Friday, May 07, 2004

Truth and justice

The Yee case got me thinking about the flaws inherent to an adversarial justice system and if they could somehow be minimized when this article came to my attention. (Read: Jeet was cleaning up his place and he found this old newspaper.)

Andrea Elliott and Benjamin Weiser, "When Prosecutors Err, Others Pay the Price," The New York Times, March 21, 2004.
Misconduct by prosecutors has become a national concern in recent years, highlighted last month in a United States Supreme Court decision to throw out a Texas inmate's death sentence because prosecutors had deliberately withheld critical evidence. In a study last year, the Center for Public Integrity, a group that monitors government ethics issues, reported that from 1970, there had been more than 2,000 cases of prosecutorial misconduct in the United States that resulted in dismissed charges, reversed convictions or reduced sentences.
[C]ritics question whether prosecutors' offices [understate] the seriousness of the problem and the need for more discipline. "It's so infrequent," said Bennett L. Gershman, a Pace Law School professor and former assistant Manhattan district attorney, "that you have to say that these offices have an ethos or culture where they don't want to deter their lawyers from being aggressive, being champions of the victims."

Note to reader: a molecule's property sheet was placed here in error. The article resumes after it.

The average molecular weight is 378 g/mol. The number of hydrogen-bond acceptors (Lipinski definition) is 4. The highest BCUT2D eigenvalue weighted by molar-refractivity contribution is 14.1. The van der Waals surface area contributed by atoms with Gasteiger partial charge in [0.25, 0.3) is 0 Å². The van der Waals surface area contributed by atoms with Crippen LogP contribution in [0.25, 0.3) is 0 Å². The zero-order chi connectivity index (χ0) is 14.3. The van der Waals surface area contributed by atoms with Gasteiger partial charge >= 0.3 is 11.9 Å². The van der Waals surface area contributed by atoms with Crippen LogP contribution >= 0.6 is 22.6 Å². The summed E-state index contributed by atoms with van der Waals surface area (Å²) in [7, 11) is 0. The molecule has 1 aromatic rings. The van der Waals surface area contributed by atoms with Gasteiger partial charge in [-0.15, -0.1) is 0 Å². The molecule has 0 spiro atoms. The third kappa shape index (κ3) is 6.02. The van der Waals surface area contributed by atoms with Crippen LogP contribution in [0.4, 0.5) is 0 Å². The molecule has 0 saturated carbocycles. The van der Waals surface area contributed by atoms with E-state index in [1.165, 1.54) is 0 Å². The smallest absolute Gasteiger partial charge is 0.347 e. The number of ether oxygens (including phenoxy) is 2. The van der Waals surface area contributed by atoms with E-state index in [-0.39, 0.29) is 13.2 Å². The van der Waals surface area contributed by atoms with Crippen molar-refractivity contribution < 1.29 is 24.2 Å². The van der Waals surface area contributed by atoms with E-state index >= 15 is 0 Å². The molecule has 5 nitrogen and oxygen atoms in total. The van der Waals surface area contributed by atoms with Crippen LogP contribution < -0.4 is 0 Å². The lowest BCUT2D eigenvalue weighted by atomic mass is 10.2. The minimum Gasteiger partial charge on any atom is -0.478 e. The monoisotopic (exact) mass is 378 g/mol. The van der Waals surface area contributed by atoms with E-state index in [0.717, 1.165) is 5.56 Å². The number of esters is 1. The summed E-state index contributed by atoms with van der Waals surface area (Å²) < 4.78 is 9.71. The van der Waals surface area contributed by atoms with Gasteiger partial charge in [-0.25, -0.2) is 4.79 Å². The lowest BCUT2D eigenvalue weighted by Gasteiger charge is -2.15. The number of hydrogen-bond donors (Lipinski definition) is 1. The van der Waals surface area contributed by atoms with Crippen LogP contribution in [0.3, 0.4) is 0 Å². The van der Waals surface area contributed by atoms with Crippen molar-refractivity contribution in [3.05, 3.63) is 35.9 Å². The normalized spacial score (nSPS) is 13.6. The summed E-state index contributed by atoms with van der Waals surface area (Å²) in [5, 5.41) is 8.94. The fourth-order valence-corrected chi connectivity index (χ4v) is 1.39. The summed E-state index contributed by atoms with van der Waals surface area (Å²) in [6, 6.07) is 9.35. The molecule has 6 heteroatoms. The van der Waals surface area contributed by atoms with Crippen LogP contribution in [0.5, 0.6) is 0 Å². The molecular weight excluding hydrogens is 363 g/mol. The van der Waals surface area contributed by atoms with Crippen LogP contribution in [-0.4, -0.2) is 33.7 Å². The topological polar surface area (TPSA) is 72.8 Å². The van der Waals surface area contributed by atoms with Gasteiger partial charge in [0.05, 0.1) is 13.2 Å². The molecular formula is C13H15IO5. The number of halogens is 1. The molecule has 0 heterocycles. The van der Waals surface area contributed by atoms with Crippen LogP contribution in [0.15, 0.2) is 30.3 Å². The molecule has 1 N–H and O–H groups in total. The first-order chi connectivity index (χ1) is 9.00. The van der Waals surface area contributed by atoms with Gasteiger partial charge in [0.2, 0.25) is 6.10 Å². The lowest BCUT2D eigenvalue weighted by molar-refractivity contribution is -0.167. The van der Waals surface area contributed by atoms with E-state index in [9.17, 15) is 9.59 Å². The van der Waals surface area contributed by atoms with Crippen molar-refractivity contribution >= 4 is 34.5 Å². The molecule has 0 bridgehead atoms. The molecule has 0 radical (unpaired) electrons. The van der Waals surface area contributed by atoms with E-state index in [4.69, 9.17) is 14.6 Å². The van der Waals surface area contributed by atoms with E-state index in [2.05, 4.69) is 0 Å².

Before I had concluded that it was more dangerous to put justice in a single pair of hands than to have two pair fighting over it. I still believe that and, thanks to this article, now recognize the role that post facto discipline can play in keeping prosecutors in line. However, given that career advancement and pay increases give prosecutors an incentive to be aggressive and take risks, how frequently and strongly must discipline be administered in order to cancel out any incentive to cross the lines into misconduct. And if such effective discipline were in place, would it deter prosecutors from doing their jobs properly?